This blog has been neglected for too long as I’ve been pulled into too many other things.
But one of the things I’m most proud of (and in which I’ve invested the most time) is the launch of the First in Our Families Digital Storytelling Project. With my project partner Class Action , I’ve been doing workshops around the country, inviting students (and sometimes, faculty and staff) to craft a story of Being First.
Last weekend, I worked with graduate students from across the three campuses of the University of Washington, and the stories that they chose to make public are now on the project site.
I invite you to browse, listen, and learn from these students.
Here is a just one of the powerful stories:
Right Before Her Eyes from First In Our Families on Vimeo.
I’m forever grateful for the crowdfunding that made this project possible. Check out the website for more about this project, and let me know if you’re interested in workshop at your campus.
This report from Demos makes clear that student debt is disproportionately the problem of low-income and students of color.
Knowing that these students are also the least likely to make it to graduation makes the report more troubling.
- Black and Latino students are dropping out with debt at higher rates than white students. At all schools, nearly 4-in-10 (39%) of Black borrowers drop out of college, compared to 29% of white borrowers. Around the same number (38%) of low-income borrowers1 drop out compared to less than a quarter of their higher-income peers. Nearly two-thirds of Black and Latino student borrowers at for-profit four-year schools drop out (65% and 67% respectively). Nearly half (47%) of Black student borrowers drop out with debt at for-profit 2, and less-than-2-,year institutions.
This looks like another excellent book on class on campus — at least elite campuses. Certainly the contrasts of class are most stark in such places.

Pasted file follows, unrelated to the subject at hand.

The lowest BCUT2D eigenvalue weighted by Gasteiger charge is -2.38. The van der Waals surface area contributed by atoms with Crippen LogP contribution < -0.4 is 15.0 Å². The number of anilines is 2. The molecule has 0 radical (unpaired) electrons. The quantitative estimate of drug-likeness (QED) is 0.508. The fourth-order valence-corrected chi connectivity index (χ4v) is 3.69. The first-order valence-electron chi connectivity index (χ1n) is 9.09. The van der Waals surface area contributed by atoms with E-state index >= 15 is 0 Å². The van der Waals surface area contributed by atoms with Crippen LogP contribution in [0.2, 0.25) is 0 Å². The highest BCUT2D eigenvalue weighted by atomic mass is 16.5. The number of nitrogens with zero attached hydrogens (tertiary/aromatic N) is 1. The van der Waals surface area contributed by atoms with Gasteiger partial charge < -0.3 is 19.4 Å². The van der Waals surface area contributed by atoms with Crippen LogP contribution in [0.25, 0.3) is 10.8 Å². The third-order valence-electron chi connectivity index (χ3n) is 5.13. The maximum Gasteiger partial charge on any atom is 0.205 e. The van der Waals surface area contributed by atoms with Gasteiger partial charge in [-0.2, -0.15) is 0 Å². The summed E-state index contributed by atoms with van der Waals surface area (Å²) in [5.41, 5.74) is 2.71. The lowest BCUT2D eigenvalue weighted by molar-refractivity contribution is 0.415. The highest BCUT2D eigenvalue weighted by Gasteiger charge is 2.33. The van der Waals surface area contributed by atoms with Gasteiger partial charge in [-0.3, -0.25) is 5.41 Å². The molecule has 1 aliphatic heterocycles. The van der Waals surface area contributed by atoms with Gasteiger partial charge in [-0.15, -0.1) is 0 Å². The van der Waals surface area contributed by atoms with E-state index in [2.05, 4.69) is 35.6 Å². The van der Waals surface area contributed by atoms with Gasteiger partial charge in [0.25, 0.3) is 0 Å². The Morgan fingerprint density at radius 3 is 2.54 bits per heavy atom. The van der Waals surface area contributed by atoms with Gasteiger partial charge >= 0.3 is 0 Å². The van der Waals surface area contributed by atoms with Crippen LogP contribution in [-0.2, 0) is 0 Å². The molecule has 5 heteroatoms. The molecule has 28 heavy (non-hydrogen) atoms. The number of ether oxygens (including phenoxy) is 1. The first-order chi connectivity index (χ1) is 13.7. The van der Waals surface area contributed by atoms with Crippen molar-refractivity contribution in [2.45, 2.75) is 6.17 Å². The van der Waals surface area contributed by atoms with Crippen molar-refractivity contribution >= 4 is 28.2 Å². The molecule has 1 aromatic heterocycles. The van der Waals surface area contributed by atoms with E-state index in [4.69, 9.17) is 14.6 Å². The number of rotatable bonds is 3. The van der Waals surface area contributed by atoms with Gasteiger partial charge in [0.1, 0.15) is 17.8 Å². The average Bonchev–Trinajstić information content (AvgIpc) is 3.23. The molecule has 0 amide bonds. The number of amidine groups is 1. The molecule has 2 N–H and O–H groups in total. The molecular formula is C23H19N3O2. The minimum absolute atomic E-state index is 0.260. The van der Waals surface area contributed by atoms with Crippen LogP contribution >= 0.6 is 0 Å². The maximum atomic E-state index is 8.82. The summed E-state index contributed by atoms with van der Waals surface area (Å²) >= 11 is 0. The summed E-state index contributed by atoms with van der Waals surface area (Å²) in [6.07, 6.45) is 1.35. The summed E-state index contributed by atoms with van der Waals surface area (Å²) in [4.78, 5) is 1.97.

And surely, the class dynamics that may be harder to identify a such, that may be just as devastating, that may be interpreted by students as “I’m just not as good as those students who seem like me”- those class dynamics between the children of poor and working class parents and the children of professionals at the hundreds and hundreds of state schools across the country are also worthy of study.
Class not simply the line between the wealthy and the rest of us.
But as for this book, we cannot say things like this enough:
At elite colleges like the one I studied, middle- and upper-income students tend to be understood as typical, while low-income, first-generation students are the exceptions, the outsiders coming in. Echoing what we see in broader popular culture, middle- and upper-income student experiences are presented as common, and the kinds of jobs their parents have are presented as desirable. By contrast, there’s very little discussion of class inequality, or of working-class or low-income lives, except as something to leave behind.
Today, Inside Higher Ed published an excellent essay on “mission” within institutions serving primarily first generation students and and how providing opportunities to travel should be part of that social justice mission.
We grapple with this on my campus, as so many students balance work and school and family.
I’m discouraged when articles like this come out that declare that many First Generation students are academically underprepared, only to read that the study was done by the creators of the ACT test and the only measure used was ACT scores, not actual academic performance in college.
There’s intriguing evidence that the ACT offers only “trivial” value for predicting success in college.
So Kudos to the commenter who speaks as a former first generation student and now as their advocate who speaks of actual performance in college and supports that make a difference rather than simplifying potential for the complex work of navigating college to a single test score.